Not surprisingly, the Prime Minister decided against publishing Lord Birt's report, only relenting following applications under the Freedom of Information Act. Other government researchers likewise came up with estimates far higher than `official' crime rates. A Home Office study by Brand and Price, published in 2000, put the figure at around 60 million offences in 1999-2000, roughly midway between Lord Birt's figure and the police and British Crime Survey figures. The Brand and Price study itself is not a `total crime' estimate; it is entirely possible that the figure tops 100 million.
There is clearly something more systemic afoot. As Karstedt and Farrall demonstrate in their November 2006 contribution to the British Journal of Criminology, `The moral economy of everyday crime', it is often the lauded hard working and middle class families that are helping to contribute to the epidemic of harmful behaviour in society. Whole population surveys have consistently shown that the experiences of rape and child abuse are phenomena spread across social class. The recent Farepak saving schemes scandal, where £40 million that belonged to low income families, who had saved all year for Christmas, simply disappeared into the financial ether, is also one demonstration that not everything that is very harmful is regarded as criminal. Such evidence indicates that the thesis that a small number of people, mainly the poor and the distressed at the bottom of the societal heap, are responsible for most crime is unsustainable, and puts into perspective the petty thieving and minor vandalism by young people that so exercises the government. This is not to say that such behaviour does not require attention - but it is of a different sort to that offered by criminal justice and much closer to the health approach suggested by Bowlby.
Having briefly viewed `Forty-four thieves' through the lenses of history, the social policy present, a possible future, and criminology, it seems curiously appropriate in this journal to discuss it from an individual perspective. On 14 January 1974, aged ten, I was taken into the central office of Tower Hamlets Social Services. I had been `a ward of court' since late 1970 after the death of my mother and the, unconnected, imprisonment of my father. I was now living with my maternal grandmother, Lillian Fredericks. After she died I remained in the care of the state, living in numerous homes and foster placements until I was eighteen. I know I was in the social service office on that day because I have recently accessed my care files. On a page with the heading `William McMahon' there is a neatly typed dated note by a social worker called Hal Studdert. It reads:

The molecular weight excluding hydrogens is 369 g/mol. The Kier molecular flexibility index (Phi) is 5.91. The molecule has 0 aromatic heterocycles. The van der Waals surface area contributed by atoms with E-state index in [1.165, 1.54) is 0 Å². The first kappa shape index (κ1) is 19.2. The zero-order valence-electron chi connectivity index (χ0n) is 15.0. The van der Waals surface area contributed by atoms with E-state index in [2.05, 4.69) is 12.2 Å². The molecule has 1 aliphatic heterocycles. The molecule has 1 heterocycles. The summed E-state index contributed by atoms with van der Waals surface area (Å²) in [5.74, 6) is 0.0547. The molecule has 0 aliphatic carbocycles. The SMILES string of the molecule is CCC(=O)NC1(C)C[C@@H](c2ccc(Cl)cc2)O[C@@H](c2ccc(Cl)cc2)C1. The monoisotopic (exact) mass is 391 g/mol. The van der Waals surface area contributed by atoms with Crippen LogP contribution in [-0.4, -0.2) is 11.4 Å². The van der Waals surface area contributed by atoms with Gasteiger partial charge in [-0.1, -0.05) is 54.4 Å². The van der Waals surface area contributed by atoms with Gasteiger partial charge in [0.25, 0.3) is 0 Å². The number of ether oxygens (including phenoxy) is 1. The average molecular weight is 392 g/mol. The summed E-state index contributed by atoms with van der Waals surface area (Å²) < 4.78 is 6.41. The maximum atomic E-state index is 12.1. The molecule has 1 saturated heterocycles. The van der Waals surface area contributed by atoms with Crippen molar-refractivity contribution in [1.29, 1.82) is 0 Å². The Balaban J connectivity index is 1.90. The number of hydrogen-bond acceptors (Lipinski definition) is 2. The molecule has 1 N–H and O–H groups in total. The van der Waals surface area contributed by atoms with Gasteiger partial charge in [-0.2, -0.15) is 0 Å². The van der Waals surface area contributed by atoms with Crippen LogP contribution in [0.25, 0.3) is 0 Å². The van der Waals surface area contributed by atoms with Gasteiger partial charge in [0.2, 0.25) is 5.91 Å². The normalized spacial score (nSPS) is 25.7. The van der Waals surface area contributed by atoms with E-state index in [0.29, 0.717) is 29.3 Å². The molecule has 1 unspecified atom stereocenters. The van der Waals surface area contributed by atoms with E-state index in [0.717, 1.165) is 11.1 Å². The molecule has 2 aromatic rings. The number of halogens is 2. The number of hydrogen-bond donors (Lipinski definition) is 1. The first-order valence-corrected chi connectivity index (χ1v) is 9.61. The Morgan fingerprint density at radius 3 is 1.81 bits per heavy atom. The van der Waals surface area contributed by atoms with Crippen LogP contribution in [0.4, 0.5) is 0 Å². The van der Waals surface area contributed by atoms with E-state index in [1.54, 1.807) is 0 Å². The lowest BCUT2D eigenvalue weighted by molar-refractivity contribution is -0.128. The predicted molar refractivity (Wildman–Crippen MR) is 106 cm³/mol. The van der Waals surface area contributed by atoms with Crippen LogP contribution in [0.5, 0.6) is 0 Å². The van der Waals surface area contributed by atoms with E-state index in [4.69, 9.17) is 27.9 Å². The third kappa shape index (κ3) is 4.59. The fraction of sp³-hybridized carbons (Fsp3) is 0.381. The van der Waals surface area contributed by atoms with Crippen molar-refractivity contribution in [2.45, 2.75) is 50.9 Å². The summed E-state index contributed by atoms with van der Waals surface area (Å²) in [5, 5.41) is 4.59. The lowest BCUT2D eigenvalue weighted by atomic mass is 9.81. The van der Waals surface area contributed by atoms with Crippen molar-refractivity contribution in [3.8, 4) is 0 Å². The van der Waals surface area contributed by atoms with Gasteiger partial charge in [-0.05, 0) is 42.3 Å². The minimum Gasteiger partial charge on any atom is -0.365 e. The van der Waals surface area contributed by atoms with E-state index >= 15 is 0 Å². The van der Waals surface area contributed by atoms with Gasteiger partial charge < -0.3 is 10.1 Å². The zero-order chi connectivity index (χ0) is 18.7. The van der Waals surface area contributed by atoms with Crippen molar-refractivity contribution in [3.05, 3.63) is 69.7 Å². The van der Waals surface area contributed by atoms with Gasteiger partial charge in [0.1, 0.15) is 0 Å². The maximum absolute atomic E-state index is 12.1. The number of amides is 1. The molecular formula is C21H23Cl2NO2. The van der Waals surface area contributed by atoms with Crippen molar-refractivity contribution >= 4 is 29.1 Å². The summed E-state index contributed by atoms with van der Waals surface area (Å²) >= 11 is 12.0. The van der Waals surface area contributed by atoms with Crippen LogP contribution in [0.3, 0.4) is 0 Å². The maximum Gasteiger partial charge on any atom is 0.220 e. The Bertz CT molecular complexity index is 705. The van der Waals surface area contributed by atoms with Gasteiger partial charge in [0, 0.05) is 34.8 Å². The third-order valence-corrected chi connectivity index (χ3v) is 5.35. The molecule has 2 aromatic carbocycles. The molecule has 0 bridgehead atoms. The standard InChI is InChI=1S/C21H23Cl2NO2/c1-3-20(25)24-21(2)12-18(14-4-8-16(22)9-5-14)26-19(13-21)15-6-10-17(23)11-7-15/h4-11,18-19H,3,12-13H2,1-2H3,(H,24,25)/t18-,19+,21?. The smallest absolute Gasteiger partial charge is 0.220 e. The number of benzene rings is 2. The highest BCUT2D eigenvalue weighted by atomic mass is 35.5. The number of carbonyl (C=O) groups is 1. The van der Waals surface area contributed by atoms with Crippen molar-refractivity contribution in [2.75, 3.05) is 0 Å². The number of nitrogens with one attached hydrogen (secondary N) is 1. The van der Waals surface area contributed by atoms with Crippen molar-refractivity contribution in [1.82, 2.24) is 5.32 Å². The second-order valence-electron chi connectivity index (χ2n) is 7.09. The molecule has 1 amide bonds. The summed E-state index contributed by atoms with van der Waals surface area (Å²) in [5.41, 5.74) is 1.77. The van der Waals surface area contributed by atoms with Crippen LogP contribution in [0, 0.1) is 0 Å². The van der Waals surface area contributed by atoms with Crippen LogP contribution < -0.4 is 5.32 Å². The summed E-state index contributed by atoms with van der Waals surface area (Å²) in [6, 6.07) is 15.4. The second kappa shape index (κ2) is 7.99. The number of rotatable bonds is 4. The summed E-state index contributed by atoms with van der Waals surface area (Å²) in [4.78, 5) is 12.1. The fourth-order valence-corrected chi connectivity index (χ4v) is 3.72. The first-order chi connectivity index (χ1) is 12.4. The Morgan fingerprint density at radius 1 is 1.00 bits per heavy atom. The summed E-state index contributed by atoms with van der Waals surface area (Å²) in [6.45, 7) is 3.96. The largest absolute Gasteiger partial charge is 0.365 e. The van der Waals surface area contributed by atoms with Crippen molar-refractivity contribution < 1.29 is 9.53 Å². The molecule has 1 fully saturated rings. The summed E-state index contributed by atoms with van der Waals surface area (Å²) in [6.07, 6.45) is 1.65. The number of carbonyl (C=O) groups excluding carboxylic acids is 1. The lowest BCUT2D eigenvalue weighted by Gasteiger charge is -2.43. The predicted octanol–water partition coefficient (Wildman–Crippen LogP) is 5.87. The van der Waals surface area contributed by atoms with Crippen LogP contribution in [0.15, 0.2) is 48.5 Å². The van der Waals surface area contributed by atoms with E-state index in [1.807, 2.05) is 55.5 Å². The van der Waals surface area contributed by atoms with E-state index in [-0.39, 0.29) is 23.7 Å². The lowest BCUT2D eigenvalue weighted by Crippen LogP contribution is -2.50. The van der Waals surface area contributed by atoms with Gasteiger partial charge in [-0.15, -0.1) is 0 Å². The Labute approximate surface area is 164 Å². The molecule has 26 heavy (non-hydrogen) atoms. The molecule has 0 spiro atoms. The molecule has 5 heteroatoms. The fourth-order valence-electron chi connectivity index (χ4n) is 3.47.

William brought to office by Mrs. Fredericks. She would not wait to see anyone and left him there. Saw William later on. He thinks it is the end of the road with his grandmother and seemed quite keen to go into a children's home. Says they had a row last night, although a lot of time things are all right. As she has treated two of his elder sisters in the same way, he thinks it has broken down. Arranged short term place in Dave Adams House. He went there after lunch. Late afternoon, Mrs. Fredericks rang to confirm that she has had enough of William. Apparently he blatantly stole a pound from one of her lodgers. `They are all thieves' was how she summed up the family.
Below the typewritten note there is a handwritten addition, initialed DF and dated 23 January 1974. It reads, `Mrs Fredericks rang to say that William had been round to see her and asked to go back, promised to be a good boy. She collected him.'
Bennetto, J. (2005), `Victor Meldrew syndrome' blamed for demonisation of young people', The Independent, 16 November, p. 16.
Brand, S., and Price, R. (2000), The economic and social costs of crime, Home Office Research Study 217, London: Home Office.
Daniel, P., and Ivatts, J. (1998), Children and Social Policy, London, Macmillan.
Garside, R. (2004). Crime, Persistent Offenders and the Justice Gap, London: Crime and Society Foundation.
Hough, M., and Roberts, J. (2004), Youth Crime and Youth Justice, London: Policy Press.
Karstedt, S., and Farrall, S. (2006), 'The moral economy of everyday crime', British Journal of Criminology, 46(6).
Marris, P. (1996). The Politics of Uncertainty: Attachment in Private and Public Life. London: Routledge.